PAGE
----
I sing to the beat of their pickaxes chipping chalkstone — a cacophony of cause, a ringing of evidence that the common rhythms of life are universal and inborn and shared — and I am re-connected and re-collected to the dusty, dusky dreams of the Nebraska dustbowl days.
Through veins of ivory chalk bleeding hope beneath my feet, I join their Joy in praying for a fertile tomorrow. With them I dream aloud of a good night’s sleep in exchange for a hard day’s work, and together, we sing surrounded by cascading Cathedrals of Chalk that provide hard evidence of what every Nebraskan is born to know: The earth rules the Heavens. Together we muscle our way to a means to a greater end that is mapped in the calluses of our palms and branded in the breath of our children racing cool against our necks.
Handing Down History Hand-in-Hand
There’s nothing else like Happy Jack Mountain in the world and I wish I could take you there myself — hand-in-hand, just as my grandpa led me there some 29 years ago — for the Chalk Mine of Happy Jack Mountain is best experienced in the loving grip of someone who truly believes you are promised a better and brighter life than anyone else in the world.
History is best handed down hand-in-hand and, as I grew older, my cousins and I came to love Happy Jack Mountain together while our mothers looked on with their father from the sunny otherworld beyond the chill of the chalk.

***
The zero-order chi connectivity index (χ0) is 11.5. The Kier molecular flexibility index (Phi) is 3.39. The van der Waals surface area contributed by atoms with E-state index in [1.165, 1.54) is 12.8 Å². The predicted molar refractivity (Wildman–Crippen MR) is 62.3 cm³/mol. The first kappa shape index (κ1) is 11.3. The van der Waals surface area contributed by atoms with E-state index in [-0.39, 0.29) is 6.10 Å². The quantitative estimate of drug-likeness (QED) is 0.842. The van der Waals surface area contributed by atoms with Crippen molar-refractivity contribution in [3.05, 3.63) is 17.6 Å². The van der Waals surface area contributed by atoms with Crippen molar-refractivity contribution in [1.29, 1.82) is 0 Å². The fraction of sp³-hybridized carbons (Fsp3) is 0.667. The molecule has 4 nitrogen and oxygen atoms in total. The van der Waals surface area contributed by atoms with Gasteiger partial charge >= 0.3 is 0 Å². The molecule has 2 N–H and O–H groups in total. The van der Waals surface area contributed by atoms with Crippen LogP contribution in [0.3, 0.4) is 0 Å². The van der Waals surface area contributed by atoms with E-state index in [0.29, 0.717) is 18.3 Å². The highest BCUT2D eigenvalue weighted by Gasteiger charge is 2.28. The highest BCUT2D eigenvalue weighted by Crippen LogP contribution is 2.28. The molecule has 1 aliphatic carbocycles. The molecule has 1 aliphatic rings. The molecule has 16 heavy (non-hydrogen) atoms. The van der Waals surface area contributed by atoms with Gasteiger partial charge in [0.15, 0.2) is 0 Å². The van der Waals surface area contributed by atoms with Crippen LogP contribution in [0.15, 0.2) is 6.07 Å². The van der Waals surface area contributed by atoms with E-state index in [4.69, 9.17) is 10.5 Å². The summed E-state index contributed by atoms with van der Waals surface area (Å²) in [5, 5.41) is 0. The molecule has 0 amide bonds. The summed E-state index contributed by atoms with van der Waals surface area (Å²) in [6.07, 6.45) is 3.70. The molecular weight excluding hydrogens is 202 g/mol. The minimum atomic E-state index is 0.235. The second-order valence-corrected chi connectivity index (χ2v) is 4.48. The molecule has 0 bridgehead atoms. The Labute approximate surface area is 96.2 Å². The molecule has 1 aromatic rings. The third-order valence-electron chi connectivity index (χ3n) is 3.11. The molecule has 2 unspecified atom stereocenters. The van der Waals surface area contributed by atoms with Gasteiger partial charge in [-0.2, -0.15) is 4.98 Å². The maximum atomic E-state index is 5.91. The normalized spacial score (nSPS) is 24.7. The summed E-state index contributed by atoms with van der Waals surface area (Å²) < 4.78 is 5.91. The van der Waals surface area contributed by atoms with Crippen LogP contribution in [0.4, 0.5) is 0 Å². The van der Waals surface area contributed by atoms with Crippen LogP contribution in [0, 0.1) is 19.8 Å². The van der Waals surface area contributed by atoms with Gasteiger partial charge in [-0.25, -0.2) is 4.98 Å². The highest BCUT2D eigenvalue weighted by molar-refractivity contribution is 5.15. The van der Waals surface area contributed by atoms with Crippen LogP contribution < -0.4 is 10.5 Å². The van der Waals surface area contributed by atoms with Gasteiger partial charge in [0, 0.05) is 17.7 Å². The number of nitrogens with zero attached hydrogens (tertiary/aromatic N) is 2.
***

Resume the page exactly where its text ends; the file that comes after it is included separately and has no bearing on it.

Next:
Hand-in-hand, we would scream and chase each other through the pearly caverns and laugh until our lungs hurt.
I always knew grandpa wished he could come into the mountain with us once more and laugh like a kid again.
Unfortunately, age and a bad case of gout decided he should stay numb in the sun with his two daughters. But I could tell by the dew gleaming in his eyes afterward that grandpa knew his job was done: He had given each of his grandchildren the gift of each other alive inside Happy Jack Mountain.
Despite the churning changes of history, people and technology, Happy Jack Mountain remains unfettered and pristine in the frame of my mind as it rests upon the shelf of my heart. Twice a day I close my eyes, do self-hypnosis, and travel to the top of the Mountain and look longingly down upon the rushing Loup Valley River while the coolest breeze in the land rakes my ears and beckons me homeward.
If you’d like to visit Happy Jack Mountain and the Scotia Chalk Mine someday (I hear the Chalk Mine has been reopened to the public by a local Scotia fella), here’s the prettiest route to get there:
From Interstate 80 near Grand Island, Nebraska, go North on Highway 281. At the town of St. Paul, go West on Highway 92 for six miles. When you hit the Highway 11 intersection, take a right (North by Northwest) and drive for a final 18 miles and there you are. Be sure to bring a flashlight, because the mine, even though it’s white, grows black quickly when the sunlight stops crawling into the caverns.